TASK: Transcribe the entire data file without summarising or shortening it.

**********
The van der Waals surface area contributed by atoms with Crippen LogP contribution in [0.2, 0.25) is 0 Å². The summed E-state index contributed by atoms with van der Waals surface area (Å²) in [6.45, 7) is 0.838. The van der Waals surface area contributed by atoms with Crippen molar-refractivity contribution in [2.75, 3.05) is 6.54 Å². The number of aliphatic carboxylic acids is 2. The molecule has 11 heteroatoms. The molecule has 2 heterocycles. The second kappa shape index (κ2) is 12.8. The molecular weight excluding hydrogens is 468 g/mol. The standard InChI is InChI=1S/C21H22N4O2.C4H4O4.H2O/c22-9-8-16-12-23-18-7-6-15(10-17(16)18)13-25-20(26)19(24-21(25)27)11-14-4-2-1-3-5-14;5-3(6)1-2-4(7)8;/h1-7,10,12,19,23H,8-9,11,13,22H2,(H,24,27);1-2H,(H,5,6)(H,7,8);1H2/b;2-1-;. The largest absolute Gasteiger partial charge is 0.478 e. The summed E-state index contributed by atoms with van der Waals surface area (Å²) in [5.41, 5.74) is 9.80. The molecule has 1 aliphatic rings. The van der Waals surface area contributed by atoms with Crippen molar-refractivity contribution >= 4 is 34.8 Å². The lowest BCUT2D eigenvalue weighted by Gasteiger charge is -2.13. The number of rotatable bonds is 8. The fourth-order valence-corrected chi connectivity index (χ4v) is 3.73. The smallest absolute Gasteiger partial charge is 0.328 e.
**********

The van der Waals surface area contributed by atoms with Crippen LogP contribution in [0.2, 0.25) is 0 Å². The summed E-state index contributed by atoms with van der Waals surface area (Å²) in [6.45, 7) is 0.838. The van der Waals surface area contributed by atoms with Crippen molar-refractivity contribution in [2.75, 3.05) is 6.54 Å². The number of aliphatic carboxylic acids is 2. The molecule has 11 heteroatoms. The molecule has 2 heterocycles. The second kappa shape index (κ2) is 12.8. The molecular weight excluding hydrogens is 468 g/mol. The standard InChI is InChI=1S/C21H22N4O2.C4H4O4.H2O/c22-9-8-16-12-23-18-7-6-15(10-17(16)18)13-25-20(26)19(24-21(25)27)11-14-4-2-1-3-5-14;5-3(6)1-2-4(7)8;/h1-7,10,12,19,23H,8-9,11,13,22H2,(H,24,27);1-2H,(H,5,6)(H,7,8);1H2/b;2-1-;. The largest absolute Gasteiger partial charge is 0.478 e. The summed E-state index contributed by atoms with van der Waals surface area (Å²) in [5.41, 5.74) is 9.80. The molecule has 1 aliphatic rings. The van der Waals surface area contributed by atoms with Crippen molar-refractivity contribution >= 4 is 34.8 Å². The lowest BCUT2D eigenvalue weighted by Gasteiger charge is -2.13. The number of rotatable bonds is 8. The fourth-order valence-corrected chi connectivity index (χ4v) is 3.73. The smallest absolute Gasteiger partial charge is 0.328 e.